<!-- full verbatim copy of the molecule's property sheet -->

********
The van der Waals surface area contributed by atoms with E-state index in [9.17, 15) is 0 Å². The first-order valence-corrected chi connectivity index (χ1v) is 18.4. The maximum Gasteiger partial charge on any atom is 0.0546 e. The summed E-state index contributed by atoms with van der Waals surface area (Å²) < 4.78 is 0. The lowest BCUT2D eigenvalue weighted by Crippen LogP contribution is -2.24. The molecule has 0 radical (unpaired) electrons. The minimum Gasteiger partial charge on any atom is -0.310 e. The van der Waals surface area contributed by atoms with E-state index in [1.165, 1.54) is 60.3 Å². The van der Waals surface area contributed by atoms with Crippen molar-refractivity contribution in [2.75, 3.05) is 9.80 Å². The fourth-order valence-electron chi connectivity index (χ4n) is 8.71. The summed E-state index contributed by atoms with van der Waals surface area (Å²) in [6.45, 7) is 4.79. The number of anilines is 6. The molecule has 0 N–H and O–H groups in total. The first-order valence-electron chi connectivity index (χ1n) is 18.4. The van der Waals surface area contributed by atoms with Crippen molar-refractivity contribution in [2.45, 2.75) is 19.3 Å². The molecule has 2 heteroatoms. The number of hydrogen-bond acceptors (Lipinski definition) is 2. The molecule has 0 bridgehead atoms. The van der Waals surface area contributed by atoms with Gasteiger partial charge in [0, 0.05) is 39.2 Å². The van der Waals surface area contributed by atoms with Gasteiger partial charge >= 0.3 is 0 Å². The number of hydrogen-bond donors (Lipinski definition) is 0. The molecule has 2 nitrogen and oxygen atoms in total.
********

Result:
The van der Waals surface area contributed by atoms with E-state index in [9.17, 15) is 0 Å². The first-order valence-corrected chi connectivity index (χ1v) is 18.4. The maximum Gasteiger partial charge on any atom is 0.0546 e. The summed E-state index contributed by atoms with van der Waals surface area (Å²) < 4.78 is 0. The lowest BCUT2D eigenvalue weighted by Crippen LogP contribution is -2.24. The molecule has 0 radical (unpaired) electrons. The minimum Gasteiger partial charge on any atom is -0.310 e. The van der Waals surface area contributed by atoms with E-state index in [1.165, 1.54) is 60.3 Å². The van der Waals surface area contributed by atoms with Crippen molar-refractivity contribution in [2.75, 3.05) is 9.80 Å². The fourth-order valence-electron chi connectivity index (χ4n) is 8.71. The summed E-state index contributed by atoms with van der Waals surface area (Å²) in [6.45, 7) is 4.79. The number of anilines is 6. The molecule has 0 N–H and O–H groups in total. The first-order valence-electron chi connectivity index (χ1n) is 18.4. The van der Waals surface area contributed by atoms with Crippen molar-refractivity contribution in [2.45, 2.75) is 19.3 Å². The molecule has 2 heteroatoms. The number of hydrogen-bond acceptors (Lipinski definition) is 2. The molecule has 0 bridgehead atoms. The van der Waals surface area contributed by atoms with Gasteiger partial charge in [0, 0.05) is 39.2 Å². The van der Waals surface area contributed by atoms with Gasteiger partial charge >= 0.3 is 0 Å². The number of hydrogen-bond donors (Lipinski definition) is 0. The molecule has 2 nitrogen and oxygen atoms in total.